By: Amy Montia, Licensed Massage Therapist.
Acupressure is one of the many techniques in medical massage that may be helpful for pain relief. Let’s explore what acupressure is, how it feels, and who might benefit from it. Let’s also, compare it to some other similar techniques (specifically acupuncture, trigger point therapy, myofascial therapy, and shiatsu), and share some interesting recent research studies that highlight similarities between Acupressure/Acupuncture (Eastern Therapies) and myofascial release and trigger point therapy (Western Therapies), suggesting they may be fundamentally quite similar! This is great news for anyone looking to massage therapy options for relief from chronic musculoskeletal pain.
What is Acupressure?
Acupressure is a manual therapy technique where palm, elbow, foot or thumb pressure is applied to the body along defined lines (known as energy meridians). The energy lines cover the entire body longitudinally and are the cornerstone of Traditional Chinese medicine, developed over 2,000 years of practice. Oriental medicine believes that disease and pain reside in both body and mind when energy flow through these lines becomes blocked or unbalanced. Acupuncture is the more well-known practice for balancing meridians and restoring smooth energy (Qi) flow. In acupuncture, the practitioner inserts fine needles superficially under the skin into one or several of 361 acupoints along the meridians to treat the patient. In Western practice, a similar technique called dry needling inserts the needles directly into localized pain regions to help “release” tight tissue and encourage pain relief.
Acupressure massage works in the same way as its needled counterparts, but manual pressure is used in place of needles. Acupressure is performed on bare skin or through light clothing, and oil/lubricant is rarely used. It’s a great option for anyone interested in exploring complementary medicine for aches and pains but is hesitant about needles.
Acupressure is often interchanged with Shiatsu. While the two disciplines are similar, some differences are usually of little concern to the person seeking treatment, as both techniques have great potential for providing chronic pain relief. The differences lie primarily in the practitioner’s technique.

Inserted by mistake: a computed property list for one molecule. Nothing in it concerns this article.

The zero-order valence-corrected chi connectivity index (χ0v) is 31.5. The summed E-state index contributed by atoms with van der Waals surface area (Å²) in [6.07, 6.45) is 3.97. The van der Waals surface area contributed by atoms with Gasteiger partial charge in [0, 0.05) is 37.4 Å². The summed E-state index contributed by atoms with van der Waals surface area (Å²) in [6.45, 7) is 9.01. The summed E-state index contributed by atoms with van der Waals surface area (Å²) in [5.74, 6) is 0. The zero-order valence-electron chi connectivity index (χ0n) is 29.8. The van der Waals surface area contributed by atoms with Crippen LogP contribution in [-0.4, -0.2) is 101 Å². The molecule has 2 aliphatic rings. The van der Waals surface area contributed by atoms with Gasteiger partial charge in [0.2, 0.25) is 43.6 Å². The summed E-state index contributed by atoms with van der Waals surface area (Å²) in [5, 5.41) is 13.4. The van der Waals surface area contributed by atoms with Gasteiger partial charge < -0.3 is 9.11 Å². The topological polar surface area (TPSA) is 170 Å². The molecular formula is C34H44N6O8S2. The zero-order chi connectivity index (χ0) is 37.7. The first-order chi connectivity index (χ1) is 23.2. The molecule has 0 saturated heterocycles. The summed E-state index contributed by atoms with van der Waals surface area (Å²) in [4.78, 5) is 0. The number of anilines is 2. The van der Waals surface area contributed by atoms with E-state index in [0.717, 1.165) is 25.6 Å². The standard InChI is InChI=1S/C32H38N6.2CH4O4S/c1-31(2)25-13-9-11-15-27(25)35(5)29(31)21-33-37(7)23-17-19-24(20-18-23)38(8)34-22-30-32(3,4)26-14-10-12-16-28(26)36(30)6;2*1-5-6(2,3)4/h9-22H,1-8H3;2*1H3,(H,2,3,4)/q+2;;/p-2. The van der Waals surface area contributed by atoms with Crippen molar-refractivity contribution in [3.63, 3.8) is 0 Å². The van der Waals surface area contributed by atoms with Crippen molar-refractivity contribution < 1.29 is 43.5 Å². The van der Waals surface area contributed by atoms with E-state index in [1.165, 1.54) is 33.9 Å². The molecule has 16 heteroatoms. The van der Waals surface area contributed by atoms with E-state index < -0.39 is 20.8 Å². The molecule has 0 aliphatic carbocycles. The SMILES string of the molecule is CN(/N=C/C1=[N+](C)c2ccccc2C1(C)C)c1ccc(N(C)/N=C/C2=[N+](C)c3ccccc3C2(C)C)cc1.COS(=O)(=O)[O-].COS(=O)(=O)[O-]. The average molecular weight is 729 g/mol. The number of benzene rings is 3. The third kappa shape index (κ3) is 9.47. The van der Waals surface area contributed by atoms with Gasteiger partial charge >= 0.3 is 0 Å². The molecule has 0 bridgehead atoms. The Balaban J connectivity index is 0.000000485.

Acupressure has some intriguing similarities to Western-style (i.e. musculoskeletal based) therapies, specifically Myofascial Release (MFR) and Trigger Point Therapy (TPT). To me, Myofascial Release and Trigger Point Therapy, are like a rediscovery and confirmation of the healing principles behind Acupressure. Myofascial Meridians, described best byTom Myers, are connective tissue (fascial) webs that wind around the body, and they look strikingly similar to the pattern of the energy meridians described in Chinese medicine. And Trigger Points described originally by Janet Travell as “specific sensitive areas in muscle and fascia best treated using manual pressure or dry needling to treat musculoskeletal referred pain”, are often anatomically similar to Eastern Acupoints. Fascinating! More about this below.
Acupuncture and Myofascial Trigger Point Therapy speak a similar language
Research in 2008 led by Dr. Peter Dorsher at the Mayo Clinic suggests that Acupuncture and Myofascial Trigger Point Therapy are anatomically and clinically quite similar in their uses for treatment of pain disorders. He found that 92% of common trigger points correspond with Acupoints, and 95% of those points are similar in their clinical correspondence, meaning the TP referral pattern follows meridian pathways described over 2,000 years ago. There is growing acceptance in the scientific field that fascial change at the microscopic level is the mechanism of action in acupuncture therapy. All these therapies are perhaps speaking the same language to treat chronic musculoskeletal pain: by resetting nerve transmission through myofascial pathways. Acupuncture and acupressure use needles or manual pressure, respectively, to achieve this, while TP therapy uses targeted pressure and stretching to release nerves trapped amid tight myofascial webs.
One last interesting research finding: a research group in China used CT scans to visualize differences in physical composition and structure around acupuncture points. They saw that acupoints have a higher microvascular density around thicker blood vessels, and higher oxygen pressure than defined “non-acupoints.” This lines up well with one of the main goals of massage therapy in general, which is to restore and encourage the smooth flow of oxygenated blood through an area of discomfort.
So there you have it. Acupressure is a gentle and conservative, yet effective massage therapy option for people with chronic pain or discomfort. Many practitioners (like me) often provide sessions that incorporate acupressure, myofascial and trigger point therapy into a single session. This would be a great way to introduce yourself to the world of acupressure, so give us a call now or reach out to us by filling out the form below.
- Cabo et al. Shiatsu and Acupressure: Two different and Distinct Techniques. Int J Ther Massage Bodywork v.11(2):2018 Jun
- Anatomy Trains. Tom Myers, Churchill Livingstone Elsevier, 3rd Edition. 2014
- Fascia and the mechanism of acupuncture
- Acupuncture and Myofascial Trigger Therapy Treat Same Pain Areas
- Liu et al. X-ray phase-contrast CT imaging of the acupoints based on synchrotron radiation. Journal of Electron Spectroscopy and Related Phenomena (2013)